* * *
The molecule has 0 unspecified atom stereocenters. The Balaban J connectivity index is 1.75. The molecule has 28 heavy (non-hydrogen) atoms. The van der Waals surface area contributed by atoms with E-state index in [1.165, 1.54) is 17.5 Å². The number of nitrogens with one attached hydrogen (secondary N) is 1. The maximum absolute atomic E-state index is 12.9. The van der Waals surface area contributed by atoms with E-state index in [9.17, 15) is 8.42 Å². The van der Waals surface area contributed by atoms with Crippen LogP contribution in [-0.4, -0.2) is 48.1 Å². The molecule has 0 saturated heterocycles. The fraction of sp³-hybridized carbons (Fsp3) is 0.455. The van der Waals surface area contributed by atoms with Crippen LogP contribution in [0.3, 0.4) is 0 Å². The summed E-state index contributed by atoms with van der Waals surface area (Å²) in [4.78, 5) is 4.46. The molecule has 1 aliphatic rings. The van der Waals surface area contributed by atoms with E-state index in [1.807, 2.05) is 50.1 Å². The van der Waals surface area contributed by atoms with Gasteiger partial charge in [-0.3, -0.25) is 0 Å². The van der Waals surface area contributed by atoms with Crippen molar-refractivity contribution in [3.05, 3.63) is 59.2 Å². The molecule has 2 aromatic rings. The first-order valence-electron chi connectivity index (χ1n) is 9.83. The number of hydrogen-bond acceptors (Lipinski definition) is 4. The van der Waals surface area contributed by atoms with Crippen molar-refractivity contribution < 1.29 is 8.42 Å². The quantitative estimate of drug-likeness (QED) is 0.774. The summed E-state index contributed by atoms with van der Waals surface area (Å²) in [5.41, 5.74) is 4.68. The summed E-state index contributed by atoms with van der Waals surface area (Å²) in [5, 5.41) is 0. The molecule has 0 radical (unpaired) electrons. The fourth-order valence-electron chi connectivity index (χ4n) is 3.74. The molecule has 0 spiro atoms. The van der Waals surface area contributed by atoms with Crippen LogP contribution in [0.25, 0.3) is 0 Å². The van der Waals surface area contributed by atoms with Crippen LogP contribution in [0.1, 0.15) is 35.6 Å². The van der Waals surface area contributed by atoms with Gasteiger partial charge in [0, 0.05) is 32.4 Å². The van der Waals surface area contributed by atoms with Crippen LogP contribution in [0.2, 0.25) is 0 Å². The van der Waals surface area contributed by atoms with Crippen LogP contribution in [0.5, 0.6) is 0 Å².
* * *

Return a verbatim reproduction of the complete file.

The molecule has 0 unspecified atom stereocenters. The Balaban J connectivity index is 1.75. The molecule has 28 heavy (non-hydrogen) atoms. The van der Waals surface area contributed by atoms with E-state index in [1.165, 1.54) is 17.5 Å². The number of nitrogens with one attached hydrogen (secondary N) is 1. The maximum absolute atomic E-state index is 12.9. The van der Waals surface area contributed by atoms with E-state index in [9.17, 15) is 8.42 Å². The van der Waals surface area contributed by atoms with Crippen LogP contribution in [-0.4, -0.2) is 48.1 Å². The molecule has 0 saturated heterocycles. The fraction of sp³-hybridized carbons (Fsp3) is 0.455. The van der Waals surface area contributed by atoms with Crippen LogP contribution in [0.3, 0.4) is 0 Å². The summed E-state index contributed by atoms with van der Waals surface area (Å²) in [4.78, 5) is 4.46. The molecule has 1 aliphatic rings. The van der Waals surface area contributed by atoms with E-state index in [1.807, 2.05) is 50.1 Å². The van der Waals surface area contributed by atoms with Gasteiger partial charge in [-0.3, -0.25) is 0 Å². The van der Waals surface area contributed by atoms with Crippen molar-refractivity contribution in [3.05, 3.63) is 59.2 Å². The molecule has 2 aromatic rings. The first-order valence-electron chi connectivity index (χ1n) is 9.83. The number of hydrogen-bond acceptors (Lipinski definition) is 4. The van der Waals surface area contributed by atoms with Crippen molar-refractivity contribution < 1.29 is 8.42 Å². The quantitative estimate of drug-likeness (QED) is 0.774. The summed E-state index contributed by atoms with van der Waals surface area (Å²) in [5.41, 5.74) is 4.68. The summed E-state index contributed by atoms with van der Waals surface area (Å²) in [5, 5.41) is 0. The molecule has 0 radical (unpaired) electrons. The fourth-order valence-electron chi connectivity index (χ4n) is 3.74. The molecule has 0 spiro atoms. The van der Waals surface area contributed by atoms with Crippen LogP contribution in [0.25, 0.3) is 0 Å². The van der Waals surface area contributed by atoms with Crippen LogP contribution in [0.1, 0.15) is 35.6 Å². The van der Waals surface area contributed by atoms with Gasteiger partial charge in [0, 0.05) is 32.4 Å². The van der Waals surface area contributed by atoms with Crippen LogP contribution in [0.2, 0.25) is 0 Å². The van der Waals surface area contributed by atoms with Crippen LogP contribution in [0.5, 0.6) is 0 Å².